Bells Line Expressway would be a nation-builder


01-Feb-2018

Bells Line Expressway would be a nation-builder

A Bells Line Expressway would not only ease the pressure of Sydney congestion but would vitally open up the inland regions to more economic development, RDA Orana Chair John Walkom said.

Mr Walkom’s comments followed a Fairfax Media interview with Bathurst Business Chamber president Angus Edwards, who described the project as ‘nation-building’.

“This is a regional issue that affects everyone west of the Blue Mountains,” he pointed out.

“A good road to Sydney would allow regional business and its residents to reach Sydney more easily. There are close to one million people west of the Great Dividing Range for whom this would enhance productivity within all types of industry. There is also tourism potential in line with the aim of Destination NSW to double visitation to the regions.”

With the ever-increasing cost of the Sydney property market and rising population, Mr Walkom said this was an opportunity to build on regional communities.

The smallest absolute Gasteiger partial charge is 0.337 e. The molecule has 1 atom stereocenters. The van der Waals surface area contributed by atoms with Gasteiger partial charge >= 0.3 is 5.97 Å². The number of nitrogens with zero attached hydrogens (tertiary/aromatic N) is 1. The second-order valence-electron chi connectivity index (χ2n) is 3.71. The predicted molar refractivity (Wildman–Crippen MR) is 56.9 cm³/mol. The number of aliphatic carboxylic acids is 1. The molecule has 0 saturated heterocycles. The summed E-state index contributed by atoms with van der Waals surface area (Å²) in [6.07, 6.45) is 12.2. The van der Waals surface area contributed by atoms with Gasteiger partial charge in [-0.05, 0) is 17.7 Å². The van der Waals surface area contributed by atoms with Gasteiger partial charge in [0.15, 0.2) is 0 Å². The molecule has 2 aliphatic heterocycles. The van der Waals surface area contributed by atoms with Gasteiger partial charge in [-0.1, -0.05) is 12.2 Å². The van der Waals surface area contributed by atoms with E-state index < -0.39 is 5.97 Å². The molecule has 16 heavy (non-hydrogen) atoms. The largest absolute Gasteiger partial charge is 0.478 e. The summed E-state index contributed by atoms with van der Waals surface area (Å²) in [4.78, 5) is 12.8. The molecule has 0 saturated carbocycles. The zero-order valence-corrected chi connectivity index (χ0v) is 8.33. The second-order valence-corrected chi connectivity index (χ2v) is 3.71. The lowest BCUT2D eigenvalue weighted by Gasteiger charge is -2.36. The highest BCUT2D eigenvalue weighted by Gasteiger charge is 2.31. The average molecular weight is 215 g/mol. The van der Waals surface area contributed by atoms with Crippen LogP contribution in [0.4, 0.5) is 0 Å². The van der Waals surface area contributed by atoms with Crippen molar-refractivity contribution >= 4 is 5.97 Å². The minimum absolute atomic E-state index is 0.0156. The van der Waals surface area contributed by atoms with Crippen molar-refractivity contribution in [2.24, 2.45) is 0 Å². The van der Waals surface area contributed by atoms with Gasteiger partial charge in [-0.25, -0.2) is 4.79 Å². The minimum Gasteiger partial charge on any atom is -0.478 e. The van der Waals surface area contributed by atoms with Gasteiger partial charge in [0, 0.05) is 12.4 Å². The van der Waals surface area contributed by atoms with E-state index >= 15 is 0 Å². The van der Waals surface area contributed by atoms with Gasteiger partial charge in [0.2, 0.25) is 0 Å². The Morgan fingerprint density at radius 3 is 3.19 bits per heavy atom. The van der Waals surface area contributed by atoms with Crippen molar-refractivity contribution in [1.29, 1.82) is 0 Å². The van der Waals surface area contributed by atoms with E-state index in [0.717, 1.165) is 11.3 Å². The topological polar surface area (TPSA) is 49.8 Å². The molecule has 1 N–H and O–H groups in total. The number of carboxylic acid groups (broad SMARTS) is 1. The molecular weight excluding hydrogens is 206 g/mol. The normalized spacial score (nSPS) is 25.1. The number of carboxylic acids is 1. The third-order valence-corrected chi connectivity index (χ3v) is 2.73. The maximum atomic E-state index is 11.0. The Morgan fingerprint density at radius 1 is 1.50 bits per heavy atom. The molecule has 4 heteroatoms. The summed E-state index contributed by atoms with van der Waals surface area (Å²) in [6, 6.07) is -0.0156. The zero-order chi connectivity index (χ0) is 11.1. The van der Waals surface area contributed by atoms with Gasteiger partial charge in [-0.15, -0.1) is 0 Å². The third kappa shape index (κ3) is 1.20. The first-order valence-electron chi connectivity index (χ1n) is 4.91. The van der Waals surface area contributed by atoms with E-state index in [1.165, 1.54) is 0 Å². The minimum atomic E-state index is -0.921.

“This would increase investment, productivity and the economy of our region. More people need more services and that is an opportunity for industry.”

Mr Walkom suggested that a tunnel through the Blue Mountains would be the best means of constructing the new thoroughfare.

“What should be called for now is the tunnel and dual carriage way through to Dubbo, linking all the major highways that connect to the city, creating good connectivity - whether this is via air, road or rail. Telecommunications is also crucial to the growth of NSW and its regions,” he said.

“With the current amount of tunnelling happening in Sydney, the machines are ready to go once they have completed their tasks in the metropolitan area.”

Mr Walkom described the new roadway as a more efficient and productive boost to infrastructure.

“A tunnel for $2.5 billion through the Blue Mountains and a dual carriageway, it represents great value.

“It would link approximately 900,000 people from the Far West, Central West, Northern Inland and Orana regions directly into the metropolitan area and Sydney.

“This would further reinforce the Government’s commitment to regional NSW and support its decentralisation policy.”/ENDS

 


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